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N2 - In this paper we review recent progress made to understand granular chutes flow using multi-scale modeling techniques. We introduce the discrete particle method (DPM) and explain how to construct continuum fields from discrete data in a way that is consistent with the macroscopic concept of mass and momentum conservation. We present a novel advanced contact detection method that is able of dealing with multiple distinct granular components with sizes ranging over orders of magnitude. We discuss how such advanced DPM simulations can be used to obtain closure relations for continuum frameworks (the mapping between the micro-scale and macro-scale variables and functions): the micro-macro transition. This enables the development of continuum models that contain information about the micro-structure of the granular materials without the need for a priori assumptions. The micro-macro transition will be illustrated with two granular chute/avalanche flow problems. The first is a shallow granular chute flow where the main unknown in the continuum models is the macro-friction coefficient at the base. We investigate how this depends on both the properties of the flow particles and the surface over which the flow is taking place. The second problem is that of gravity-driven segregation in poly-dispersed granular chute flows. In both these problems we consider small steady-state periodic box DPM simulations to obtain the closure relations. Finally, we discuss the issue of the validity of such closure-relations for complex dynamic problems, that are a long way from the simple period box situation from which they were obtained. For simple situations the pre-computed closure relations will hold. In more complicated situations new strategies are required were macro-continuum and discrete micromodels are coupled with dynamic, two-way feedback between them.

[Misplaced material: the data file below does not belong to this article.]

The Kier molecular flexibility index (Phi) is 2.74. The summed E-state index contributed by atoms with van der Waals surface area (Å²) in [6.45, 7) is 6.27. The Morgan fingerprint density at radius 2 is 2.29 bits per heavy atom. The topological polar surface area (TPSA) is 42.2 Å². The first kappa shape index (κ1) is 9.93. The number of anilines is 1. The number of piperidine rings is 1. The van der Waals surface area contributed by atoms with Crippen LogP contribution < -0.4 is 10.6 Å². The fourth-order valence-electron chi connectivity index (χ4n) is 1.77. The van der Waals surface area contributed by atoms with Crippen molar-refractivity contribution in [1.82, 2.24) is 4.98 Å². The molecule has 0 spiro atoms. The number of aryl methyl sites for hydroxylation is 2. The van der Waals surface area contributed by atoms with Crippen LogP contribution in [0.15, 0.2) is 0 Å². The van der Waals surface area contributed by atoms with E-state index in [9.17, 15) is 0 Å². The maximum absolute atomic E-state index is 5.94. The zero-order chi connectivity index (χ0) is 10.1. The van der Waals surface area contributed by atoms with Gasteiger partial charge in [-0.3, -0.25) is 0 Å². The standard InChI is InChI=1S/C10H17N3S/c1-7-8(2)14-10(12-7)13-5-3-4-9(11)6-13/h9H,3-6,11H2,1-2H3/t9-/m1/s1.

AB - In this paper we review recent progress made to understand granular chutes flow using multi-scale modeling techniques. We introduce the discrete particle method (DPM) and explain how to construct continuum fields from discrete data in a way that is consistent with the macroscopic concept of mass and momentum conservation. We present a novel advanced contact detection method that is able of dealing with multiple distinct granular components with sizes ranging over orders of magnitude. We discuss how such advanced DPM simulations can be used to obtain closure relations for continuum frameworks (the mapping between the micro-scale and macro-scale variables and functions): the micro-macro transition. This enables the development of continuum models that contain information about the micro-structure of the granular materials without the need for a priori assumptions. The micro-macro transition will be illustrated with two granular chute/avalanche flow problems. The first is a shallow granular chute flow where the main unknown in the continuum models is the macro-friction coefficient at the base. We investigate how this depends on both the properties of the flow particles and the surface over which the flow is taking place. The second problem is that of gravity-driven segregation in poly-dispersed granular chute flows. In both these problems we consider small steady-state periodic box DPM simulations to obtain the closure relations. Finally, we discuss the issue of the validity of such closure-relations for complex dynamic problems, that are a long way from the simple period box situation from which they were obtained. For simple situations the pre-computed closure relations will hold. In more complicated situations new strategies are required were macro-continuum and discrete micromodels are coupled with dynamic, two-way feedback between them.

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KW - EWI-24418

KW - Coupled multiscale model

KW - Navier-Stokes equation

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EP - 212

JO - Computer methods in materials science

JF - Computer methods in materials science